Vim Mac Os

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Method 1: One of the easiest and most commonly recommended methods is by creating a file called.vimrc in your home directory. The one and only command you need to run is echo syntax on /.vimrc. The next time you access a non-txt file with vim, you will notice highlighted text. Echo 'syntax on' /.vimrc. MacVim Vim - the text editor - for macOS Download MacVim Release Notes (r171) GitHub: MacVim GitHub page; Releases: Binary releases and release notes; FAQ: Answers to some frequently asked questions; Troubleshooting: How to track down the source of common problems; Debugging: How to generate a debug log; MacVim is maintained by macvim-dev. This page was generated by GitHub. Vim - the text editor - for macOS. Contribute to macvim-dev/macvim development by creating an account on GitHub.

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  4. Vim Mac Os

March 21, 2018

This post describes how I set up a reproducible development environment in a few seconds on any Linux distribution (and potentially macOS as well). This setup includes simple executables (curl, git) but also programs with custom configurations and dotfiles (vim, tmux). The Nix language is used to describe the system configuration, which you can find on github and follow along.

Developers have access to wonderful tools, which, when leveraged appropriately, allow them to build wonderful things in no time. Some of these tools, like vim and Emacs, can be customized to the point that working with them becomes a second nature, and some people will put a lot of effort into making sure that their setup is tailored for their workflows. This sometimes involves spending hours fighting with dependencies, plugins, language syntax highlighters… only to wake up the next day and realize that their daily update broke everything.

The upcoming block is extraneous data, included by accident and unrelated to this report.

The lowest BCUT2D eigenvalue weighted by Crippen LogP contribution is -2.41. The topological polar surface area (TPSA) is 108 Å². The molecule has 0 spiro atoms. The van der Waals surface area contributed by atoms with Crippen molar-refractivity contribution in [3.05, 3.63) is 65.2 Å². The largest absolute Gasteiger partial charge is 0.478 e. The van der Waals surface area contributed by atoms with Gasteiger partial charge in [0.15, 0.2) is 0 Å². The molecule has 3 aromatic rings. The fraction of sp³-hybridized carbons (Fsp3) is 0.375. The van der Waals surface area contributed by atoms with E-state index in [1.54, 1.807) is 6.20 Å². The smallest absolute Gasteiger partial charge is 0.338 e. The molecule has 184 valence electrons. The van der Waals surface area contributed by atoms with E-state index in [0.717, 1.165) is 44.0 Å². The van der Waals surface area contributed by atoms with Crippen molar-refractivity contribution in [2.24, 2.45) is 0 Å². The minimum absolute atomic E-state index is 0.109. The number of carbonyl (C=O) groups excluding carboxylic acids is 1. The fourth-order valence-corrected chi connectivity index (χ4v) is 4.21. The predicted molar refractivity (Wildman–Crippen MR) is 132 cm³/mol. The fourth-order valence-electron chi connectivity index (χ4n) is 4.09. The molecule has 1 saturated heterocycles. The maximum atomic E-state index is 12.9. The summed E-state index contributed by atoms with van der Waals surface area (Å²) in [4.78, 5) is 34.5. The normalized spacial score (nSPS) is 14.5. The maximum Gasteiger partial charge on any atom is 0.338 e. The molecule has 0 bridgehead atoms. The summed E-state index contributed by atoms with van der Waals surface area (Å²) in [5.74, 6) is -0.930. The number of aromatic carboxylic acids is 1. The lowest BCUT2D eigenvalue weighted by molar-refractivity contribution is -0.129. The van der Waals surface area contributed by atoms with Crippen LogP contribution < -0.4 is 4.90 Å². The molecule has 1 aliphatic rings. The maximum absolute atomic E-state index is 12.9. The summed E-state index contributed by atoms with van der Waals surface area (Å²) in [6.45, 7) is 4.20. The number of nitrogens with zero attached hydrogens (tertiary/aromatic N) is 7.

I’ve used GNU stow. I’ve stored my dotfiles in a Git repository. I’ve written scripts to extract and load sets of packages with aptitude. It never worked reliably. Now I have a solution that actually works. I’m using a few text files that describe my entire setup, store them on GitHub, and don’t anymore fear upgrading my system, losing my laptop or spawning short-lived development instances. Let me show you how.

If you’ve never heard of Nix, worry not, the next section will present its main concepts. If you’ve used Nix before, feel free to skip ahead. The sections are mostly independent, pick any one that is most relevant to you:

Nix and NixOS

Nix is a programming language with unconventional properties, which was developed mostly to work as a package manager. Today we are not going to focus much on the language itself, but on the package management model and how it fits in Unix systems. Check out Jim Fisher’s post for a good introduction to the language itself. From now on I may use “Nix” interchangeably for both the language and the package manager.

Here’s a quote from the Nix manual:

In Nix, packages are stored in unique locations in the Nix store (typically, /nix/store). For instance, a particular version of the Subversion package might be stored in a directory /nix/store/dpmvp969yhdqs7lm2r1a3gng7pyq6vy4-subversion-1.1.3/, while another version might be stored in /nix/store/5mq2jcn36ldlmh93yj1n8s9c95pj7c5s-subversion-1.1.2. The long strings prefixed to the directory names are cryptographic hashes of all inputs involved in building the package — sources, dependencies, compiler flags, and so on. So if two packages differ in any way, they end up in different locations in the file system, so they don’t interfere with each other.

This captures the essence of Nix. All this package building is described through a set of Nix files (with a .nix extension). Nix does not actually have a package archive: all it has is a package repository description, nixpkgs, which is nothing but a bunch of Nix files! Nix downloads those files and prepares the packages on your machine. Most of it, however, was already built and cached, so after installing Nix you should be able to download any package from nixpkgs’ cache:

Check out the Nix manual and the Nix Pills for a deeper introduction.